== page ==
The details of life in San Francisco in the teens/20's are rich, the writing is clear, Carter is well fleshed out (though the rest of the characters are a little stereotypical)...this is a good read. I'd recommend it to someone who was not in the mood for anything deep but didn't want anything cheesy or trashy. A fun book worth your while.
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Format: Paperback
***Some spoilers ahead***
This book took a little while to get moving for me, but once it did, it really took off and I was hooked.
"Carter Beats the Devil" is a sprawling thing, loosely historical (very loosely) and freshly unpredictable. I didn't realize until I read Glen David Gold's afterword that Charles Carter was a real magician performing in the heyday (teens and '20s) of the magic boom in the U.S. But don't be scared away by a dose of history with your fiction. The history on display here is only history in the loosest sense of the word. This book is first and foremost a work of fiction; let's face it---any book that has Warren Harding living on a deserted island with his wife and a menagerie of retired circus animals can't be taken too seriously, right?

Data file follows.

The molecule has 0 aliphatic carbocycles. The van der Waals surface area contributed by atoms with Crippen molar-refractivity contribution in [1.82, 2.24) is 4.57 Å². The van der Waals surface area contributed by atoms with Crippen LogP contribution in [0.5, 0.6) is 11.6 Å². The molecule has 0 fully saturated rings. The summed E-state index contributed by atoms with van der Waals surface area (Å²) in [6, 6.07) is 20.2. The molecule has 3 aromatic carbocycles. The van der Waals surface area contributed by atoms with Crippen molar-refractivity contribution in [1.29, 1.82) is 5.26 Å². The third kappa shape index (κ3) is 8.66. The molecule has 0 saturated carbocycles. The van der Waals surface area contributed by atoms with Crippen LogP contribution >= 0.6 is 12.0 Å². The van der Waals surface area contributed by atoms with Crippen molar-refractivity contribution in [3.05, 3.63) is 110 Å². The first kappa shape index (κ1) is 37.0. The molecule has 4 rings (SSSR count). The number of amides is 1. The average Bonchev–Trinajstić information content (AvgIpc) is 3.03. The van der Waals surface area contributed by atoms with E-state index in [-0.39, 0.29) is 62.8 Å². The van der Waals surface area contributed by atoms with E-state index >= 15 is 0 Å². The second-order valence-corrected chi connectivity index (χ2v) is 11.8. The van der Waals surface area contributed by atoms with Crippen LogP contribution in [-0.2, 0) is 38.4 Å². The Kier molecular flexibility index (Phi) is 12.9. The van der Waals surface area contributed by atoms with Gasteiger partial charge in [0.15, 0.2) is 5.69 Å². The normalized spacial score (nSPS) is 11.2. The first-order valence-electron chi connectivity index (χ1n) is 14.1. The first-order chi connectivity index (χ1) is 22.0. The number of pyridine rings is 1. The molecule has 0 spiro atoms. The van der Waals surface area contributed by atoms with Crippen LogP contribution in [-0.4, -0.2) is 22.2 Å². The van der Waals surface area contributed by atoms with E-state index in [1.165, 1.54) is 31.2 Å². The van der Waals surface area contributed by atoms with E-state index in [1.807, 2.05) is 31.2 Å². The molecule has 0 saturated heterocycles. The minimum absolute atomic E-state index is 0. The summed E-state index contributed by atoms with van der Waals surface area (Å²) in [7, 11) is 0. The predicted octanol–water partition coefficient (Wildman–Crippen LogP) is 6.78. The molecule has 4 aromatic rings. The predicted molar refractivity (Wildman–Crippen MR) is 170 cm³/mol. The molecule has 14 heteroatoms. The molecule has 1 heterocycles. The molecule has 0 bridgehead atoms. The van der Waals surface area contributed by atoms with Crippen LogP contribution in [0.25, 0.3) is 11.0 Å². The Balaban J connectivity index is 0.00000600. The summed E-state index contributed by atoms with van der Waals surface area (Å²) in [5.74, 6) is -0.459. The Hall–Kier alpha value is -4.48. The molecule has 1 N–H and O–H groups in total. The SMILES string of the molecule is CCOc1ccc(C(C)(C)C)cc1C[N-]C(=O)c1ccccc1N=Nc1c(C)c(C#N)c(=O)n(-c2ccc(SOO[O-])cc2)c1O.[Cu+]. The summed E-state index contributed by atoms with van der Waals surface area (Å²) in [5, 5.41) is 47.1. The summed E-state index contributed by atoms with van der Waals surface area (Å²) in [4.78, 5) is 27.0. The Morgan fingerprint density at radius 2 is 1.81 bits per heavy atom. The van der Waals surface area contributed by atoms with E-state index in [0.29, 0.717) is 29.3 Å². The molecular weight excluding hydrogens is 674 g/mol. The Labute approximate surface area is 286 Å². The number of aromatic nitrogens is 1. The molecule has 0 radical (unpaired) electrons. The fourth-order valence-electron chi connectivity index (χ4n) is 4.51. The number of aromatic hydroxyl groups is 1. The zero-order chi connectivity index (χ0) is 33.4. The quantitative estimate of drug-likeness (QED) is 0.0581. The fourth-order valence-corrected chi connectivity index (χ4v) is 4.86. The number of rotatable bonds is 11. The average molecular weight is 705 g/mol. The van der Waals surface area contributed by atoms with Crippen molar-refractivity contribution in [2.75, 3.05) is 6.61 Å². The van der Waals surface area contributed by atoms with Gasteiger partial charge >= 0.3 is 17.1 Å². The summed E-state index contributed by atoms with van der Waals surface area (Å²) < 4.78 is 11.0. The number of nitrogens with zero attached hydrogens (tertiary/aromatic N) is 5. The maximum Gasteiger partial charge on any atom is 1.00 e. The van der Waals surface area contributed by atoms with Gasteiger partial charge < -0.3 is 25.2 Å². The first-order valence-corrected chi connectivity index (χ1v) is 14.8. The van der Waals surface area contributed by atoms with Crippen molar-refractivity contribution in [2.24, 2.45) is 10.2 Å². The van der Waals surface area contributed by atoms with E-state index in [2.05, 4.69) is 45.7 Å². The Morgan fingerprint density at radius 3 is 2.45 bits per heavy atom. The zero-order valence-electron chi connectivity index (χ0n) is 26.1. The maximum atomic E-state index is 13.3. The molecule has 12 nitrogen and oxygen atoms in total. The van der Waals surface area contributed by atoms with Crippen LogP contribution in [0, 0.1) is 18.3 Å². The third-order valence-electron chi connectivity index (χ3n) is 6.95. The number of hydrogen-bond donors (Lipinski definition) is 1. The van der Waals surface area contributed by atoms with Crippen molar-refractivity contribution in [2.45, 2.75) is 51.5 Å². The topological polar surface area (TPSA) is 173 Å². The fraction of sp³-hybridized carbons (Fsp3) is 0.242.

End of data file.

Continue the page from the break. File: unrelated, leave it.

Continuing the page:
The beginning of the book, detailing Carter's childhood and his motivations in becoming a magician, aren't that involving. For once, I just didn't care why he became a magician, and I would have accepted "he just wanted to perform magic" as reason enough. But on top of motivation not being necessary, the motivation Gold does provide isn't particularly interesting.
On top of the weak beginning, I thought the book was going to run a predictable course: Begin with framing device, explain childhood of protagonist, explain success of protagonist, explain downfall of protagonist, explain comeback of protagonist, return to framing device. I thought the novel would end with Harding's death, since that it is where it starts. But I was pleasantly surprised to find that the real plot didn't even get started until after Harding has "died." Once I reached this point in the book, I couldn't put it down and found scene after scene to be thrilling and memorable: the demonstration of T.V.